After Wednesday’s one-for-one swap between Pittsburgh and Los Angeles, you’d think that there are several other NHL general managers looking to get after it as well.
The same probably holds true for many of you disgruntled fantasy owners out there off to extremely rough starts.
When constructing your weekly Sportsnet Fantasy Hockey Pool rosters, don’t underestimate the value of dressing players in the middle of trade talk. Many respond positively and others, well, they usually get shipped out.
Now to your questions:
JT Stevenson – @johntstevenson
What does the trade to Pittsburgh do for Tanner Pearson’s fantasy value?
Considering the amount of successful early-season trades that Jim Rutherford has made during his tenure as Penguins general manager, I wouldn’t be shocked to see Pearson explode. This was your classic struggling-player-for-struggling-player swap.
Clearly, there’s greater upside with Pearson. He’s a former first rounder who direly needed a change of scenery, not far removed from a 24-goal season. He has one assist in 17 games. You can only go up from there.
I think this move to Pittsburgh will be huge for Pearson’s development and career.
Monitor him closely.
Jason Elkins – @RedsealNinja
Is it too early to trade draft picks for marquee players? Lower teams are selling the farm right now (10- team, Points League). Wait it out? Or, pay the inflated prices now?
In a perfect world, I think you wait until later in the season to pull the trigger on a significant deal or two. After all, we haven’t even hit the 20-game mark. For all you know, your struggling players could get going.
That being said, you also have to gauge the market in your league. If you get fair value, don’t be scared to pull the trigger.
With that in mind, being patient may allow you to buy later on at a discounted price because of a lack of market. People jumping the gun now will have minimal later, if you catch my drift.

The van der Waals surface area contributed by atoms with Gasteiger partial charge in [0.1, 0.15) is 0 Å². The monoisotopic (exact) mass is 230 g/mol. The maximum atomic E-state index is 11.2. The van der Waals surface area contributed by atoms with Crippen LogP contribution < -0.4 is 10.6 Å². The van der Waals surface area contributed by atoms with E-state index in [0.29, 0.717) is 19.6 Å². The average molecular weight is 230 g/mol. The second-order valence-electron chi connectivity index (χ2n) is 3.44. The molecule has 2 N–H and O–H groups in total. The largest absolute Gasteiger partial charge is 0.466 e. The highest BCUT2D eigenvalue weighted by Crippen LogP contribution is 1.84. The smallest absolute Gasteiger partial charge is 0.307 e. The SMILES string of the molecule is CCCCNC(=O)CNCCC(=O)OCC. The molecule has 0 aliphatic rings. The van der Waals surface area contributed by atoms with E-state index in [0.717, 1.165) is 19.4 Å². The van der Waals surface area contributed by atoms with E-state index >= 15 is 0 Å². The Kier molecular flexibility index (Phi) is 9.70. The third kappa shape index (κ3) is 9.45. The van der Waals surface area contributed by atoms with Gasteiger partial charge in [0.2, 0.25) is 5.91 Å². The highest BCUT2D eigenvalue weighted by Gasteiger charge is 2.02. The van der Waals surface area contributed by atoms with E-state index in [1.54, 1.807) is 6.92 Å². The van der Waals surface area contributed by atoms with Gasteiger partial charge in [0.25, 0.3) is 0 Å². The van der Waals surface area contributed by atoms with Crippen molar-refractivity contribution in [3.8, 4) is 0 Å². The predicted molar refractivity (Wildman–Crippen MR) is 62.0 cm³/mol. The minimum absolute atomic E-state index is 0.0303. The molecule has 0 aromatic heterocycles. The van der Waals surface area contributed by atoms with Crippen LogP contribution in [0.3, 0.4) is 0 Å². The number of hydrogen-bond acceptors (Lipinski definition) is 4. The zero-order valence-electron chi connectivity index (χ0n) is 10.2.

Patience is a virtue.
Matthew Herman – @mattyheman
Is Tom Wilson fantasy relevant?
That was quite the return for Wilson on Tuesday night, wasn’t it? (1 G, +2, 7 PIM, 16:47)
He is as relevant as the line he’s playing on. It looks like Todd Reirden’s plan is to keep the oft-suspended winger on the top line with Alex Ovechkin and Evgeny Kuznetsov. That trio was dominant for a large chunk of last season.
That being said, Kuznetsov did leave Wednesday night’s game against Winnipeg with a suspected head injury. Keep that in mind going forward but yes, Wilson is very fantasy relevant these days. I’m interested.
Scuba Steve – @scone099
What do I do with Anze Kopitar?
Like you, I’m a Kopitar owner caught in the abyss of a dismal start.
There’s not much you can do right now. If you trade him, you won’t get proper value. There’s no point in letting him go for nothing.
Aside from his horrible 2016-17 season, Kopitar has been a fixture in the 20-30 goal, 65-75-point range. From the beginning, I thought it would be awfully difficult to replicate those Hart Trophy-worthy numbers from last season.
Fingers crossed Kopitar figures it out. Ride it out!
This is strictly my opinion, but doesn’t it feel like the Oilers have lost complete faith in Talbot? I know for a fact they’ve been out there quietly scanning the goalie market.
At this point, the Oilers will start anyone capable of making saves and winning hockey games. Koskinen has been the better goalie lately but that can all change with one strong Talbot start.